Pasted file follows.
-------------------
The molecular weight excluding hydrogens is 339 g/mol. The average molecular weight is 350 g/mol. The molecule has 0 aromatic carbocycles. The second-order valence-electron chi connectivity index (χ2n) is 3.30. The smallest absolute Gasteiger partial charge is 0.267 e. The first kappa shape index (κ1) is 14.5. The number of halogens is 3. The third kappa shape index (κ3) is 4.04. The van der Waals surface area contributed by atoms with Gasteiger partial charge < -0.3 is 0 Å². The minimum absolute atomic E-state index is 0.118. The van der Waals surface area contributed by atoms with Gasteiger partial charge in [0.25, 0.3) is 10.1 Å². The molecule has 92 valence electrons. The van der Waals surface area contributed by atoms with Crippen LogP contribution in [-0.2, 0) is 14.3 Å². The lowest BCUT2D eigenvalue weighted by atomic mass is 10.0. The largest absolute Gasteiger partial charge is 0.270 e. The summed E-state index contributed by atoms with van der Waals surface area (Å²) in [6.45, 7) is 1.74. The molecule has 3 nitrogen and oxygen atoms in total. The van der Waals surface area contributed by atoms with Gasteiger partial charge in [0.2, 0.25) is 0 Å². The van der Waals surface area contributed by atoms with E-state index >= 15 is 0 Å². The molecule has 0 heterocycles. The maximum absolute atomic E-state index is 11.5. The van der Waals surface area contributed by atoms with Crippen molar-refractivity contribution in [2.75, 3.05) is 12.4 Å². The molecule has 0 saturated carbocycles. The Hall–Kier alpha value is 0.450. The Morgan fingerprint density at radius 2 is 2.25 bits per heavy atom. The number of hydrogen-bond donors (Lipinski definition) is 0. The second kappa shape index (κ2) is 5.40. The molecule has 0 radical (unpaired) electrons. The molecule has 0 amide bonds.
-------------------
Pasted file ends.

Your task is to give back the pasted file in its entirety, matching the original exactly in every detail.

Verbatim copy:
The molecular weight excluding hydrogens is 339 g/mol. The average molecular weight is 350 g/mol. The molecule has 0 aromatic carbocycles. The second-order valence-electron chi connectivity index (χ2n) is 3.30. The smallest absolute Gasteiger partial charge is 0.267 e. The first kappa shape index (κ1) is 14.5. The number of halogens is 3. The third kappa shape index (κ3) is 4.04. The van der Waals surface area contributed by atoms with Gasteiger partial charge < -0.3 is 0 Å². The minimum absolute atomic E-state index is 0.118. The van der Waals surface area contributed by atoms with Gasteiger partial charge in [0.25, 0.3) is 10.1 Å². The molecule has 92 valence electrons. The van der Waals surface area contributed by atoms with Crippen LogP contribution in [-0.2, 0) is 14.3 Å². The lowest BCUT2D eigenvalue weighted by atomic mass is 10.0. The largest absolute Gasteiger partial charge is 0.270 e. The summed E-state index contributed by atoms with van der Waals surface area (Å²) in [6.45, 7) is 1.74. The molecule has 3 nitrogen and oxygen atoms in total. The van der Waals surface area contributed by atoms with Gasteiger partial charge in [0.2, 0.25) is 0 Å². The van der Waals surface area contributed by atoms with E-state index >= 15 is 0 Å². The molecule has 0 heterocycles. The maximum absolute atomic E-state index is 11.5. The van der Waals surface area contributed by atoms with Crippen molar-refractivity contribution in [2.75, 3.05) is 12.4 Å². The molecule has 0 saturated carbocycles. The Hall–Kier alpha value is 0.450. The Morgan fingerprint density at radius 2 is 2.25 bits per heavy atom. The number of hydrogen-bond donors (Lipinski definition) is 0. The second kappa shape index (κ2) is 5.40. The molecule has 0 radical (unpaired) electrons. The molecule has 0 amide bonds.